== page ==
Are financial issues stopping colleges from becoming academies?

Sixth-form principals want to join forces with academy trusts, but there are barriers holding them back.

Unlike state and independent schools, further education institutions can’t join an existing academy trust.

At the end of June, 68 per cent of delegates at the Sixth Form Colleges Association (SFCA) summer conference voted in favour of exploring the possibility of gaining academy status.

It’s not the first time the question has been put to principals. Members were consulted on the issue in 2012 but the majority said no. Since then, however, cuts, competition and curriculum upheaval have made further education a much less hospitable sector.

But it is a financial issue which seems to be mainly getting in the way.

James Kewin, deputy chief executive of the SFCA, says VAT is one of the reasons why the government has yet to reach a decision on whether sixth-form colleges can join trusts, as it would need to reimburse the VAT costs each year for those that convert.

On average this costs colleges £335,000 a year.

“Instead of focusing on the modest, short-term financial costs of conversion, ministers should consider the long-term educational and economic benefits of allowing sixth-form colleges to join the academy programme,” said Mr Kewin.

“Sixth-form colleges are the most effective and efficient providers of sixth-form education in England, but government bureaucracy is preventing them from extending their reach to improve the quality of education received by young people in local academies.”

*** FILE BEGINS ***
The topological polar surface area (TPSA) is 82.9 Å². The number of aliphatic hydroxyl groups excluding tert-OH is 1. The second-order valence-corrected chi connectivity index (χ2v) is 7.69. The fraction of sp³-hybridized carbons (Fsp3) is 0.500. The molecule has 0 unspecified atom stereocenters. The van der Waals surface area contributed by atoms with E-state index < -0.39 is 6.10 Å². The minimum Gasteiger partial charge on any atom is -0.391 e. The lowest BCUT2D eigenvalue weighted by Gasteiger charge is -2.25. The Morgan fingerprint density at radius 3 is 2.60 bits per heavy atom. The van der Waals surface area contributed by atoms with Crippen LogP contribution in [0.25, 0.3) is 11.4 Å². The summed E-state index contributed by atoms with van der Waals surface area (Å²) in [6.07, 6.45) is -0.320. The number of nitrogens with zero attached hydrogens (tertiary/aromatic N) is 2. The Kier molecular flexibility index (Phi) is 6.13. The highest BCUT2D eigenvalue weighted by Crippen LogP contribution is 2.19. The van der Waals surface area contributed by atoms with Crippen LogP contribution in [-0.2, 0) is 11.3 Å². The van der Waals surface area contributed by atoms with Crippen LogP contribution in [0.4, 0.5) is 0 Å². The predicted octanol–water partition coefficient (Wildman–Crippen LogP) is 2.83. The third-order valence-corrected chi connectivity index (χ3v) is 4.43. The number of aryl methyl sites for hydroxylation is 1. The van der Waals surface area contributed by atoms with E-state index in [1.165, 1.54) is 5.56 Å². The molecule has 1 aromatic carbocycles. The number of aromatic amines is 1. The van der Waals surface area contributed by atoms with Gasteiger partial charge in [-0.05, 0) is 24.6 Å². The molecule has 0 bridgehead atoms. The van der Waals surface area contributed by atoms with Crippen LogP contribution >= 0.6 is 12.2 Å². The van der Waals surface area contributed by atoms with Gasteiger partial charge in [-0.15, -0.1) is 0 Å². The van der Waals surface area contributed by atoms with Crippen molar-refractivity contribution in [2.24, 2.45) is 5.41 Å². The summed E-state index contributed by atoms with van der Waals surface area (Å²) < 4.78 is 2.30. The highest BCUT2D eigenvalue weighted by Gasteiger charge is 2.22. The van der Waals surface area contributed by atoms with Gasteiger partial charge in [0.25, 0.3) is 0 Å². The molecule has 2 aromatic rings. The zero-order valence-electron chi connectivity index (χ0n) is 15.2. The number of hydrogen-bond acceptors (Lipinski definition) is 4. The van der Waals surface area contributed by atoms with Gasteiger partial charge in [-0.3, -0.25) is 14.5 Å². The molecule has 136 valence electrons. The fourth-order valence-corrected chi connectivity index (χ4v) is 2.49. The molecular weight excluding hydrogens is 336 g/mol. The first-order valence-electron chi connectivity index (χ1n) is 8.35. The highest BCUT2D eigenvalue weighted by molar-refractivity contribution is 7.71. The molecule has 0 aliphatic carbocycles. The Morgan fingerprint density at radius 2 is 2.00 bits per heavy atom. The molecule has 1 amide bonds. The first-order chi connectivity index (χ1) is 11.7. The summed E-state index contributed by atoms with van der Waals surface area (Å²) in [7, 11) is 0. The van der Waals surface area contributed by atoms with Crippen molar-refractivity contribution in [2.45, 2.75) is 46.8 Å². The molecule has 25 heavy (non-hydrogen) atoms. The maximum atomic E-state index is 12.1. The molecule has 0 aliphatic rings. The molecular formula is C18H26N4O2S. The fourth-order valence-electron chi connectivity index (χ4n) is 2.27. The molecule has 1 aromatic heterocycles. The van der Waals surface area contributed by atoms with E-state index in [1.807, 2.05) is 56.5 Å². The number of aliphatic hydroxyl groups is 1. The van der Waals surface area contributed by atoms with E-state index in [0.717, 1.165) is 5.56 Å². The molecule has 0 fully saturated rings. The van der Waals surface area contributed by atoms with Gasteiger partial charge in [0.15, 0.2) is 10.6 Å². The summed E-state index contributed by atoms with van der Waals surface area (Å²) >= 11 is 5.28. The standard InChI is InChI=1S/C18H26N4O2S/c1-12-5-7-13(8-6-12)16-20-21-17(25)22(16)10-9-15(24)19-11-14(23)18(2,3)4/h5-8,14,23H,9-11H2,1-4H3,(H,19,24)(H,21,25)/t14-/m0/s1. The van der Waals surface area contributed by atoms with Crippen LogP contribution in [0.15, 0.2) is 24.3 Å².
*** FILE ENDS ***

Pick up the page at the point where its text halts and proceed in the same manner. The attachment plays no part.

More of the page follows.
One establishment eager to become an academy is The Sixth Form College, Solihull.

The college has made strong links with a local trust, gained support from governors and the backing of the Education Funding Agency.

Paul Ashdown, principal of Solihull, said finances do play a role. The college is economically secure, but funding cuts have made balancing the books the most challenging it’s ever been in his 18 years as a principal.

He said merging with academy trusts will help support the college financially as it will enable it to streamline back-office functions, such as IT services, and to jointly tender for things such as energy and ground maintenance contracts. He believes this will lead to significant savings.

A Department for Education spokesperson said they were committed to reviewing sixth-form college conversion and were working with the SFCA to explore how best to do this.

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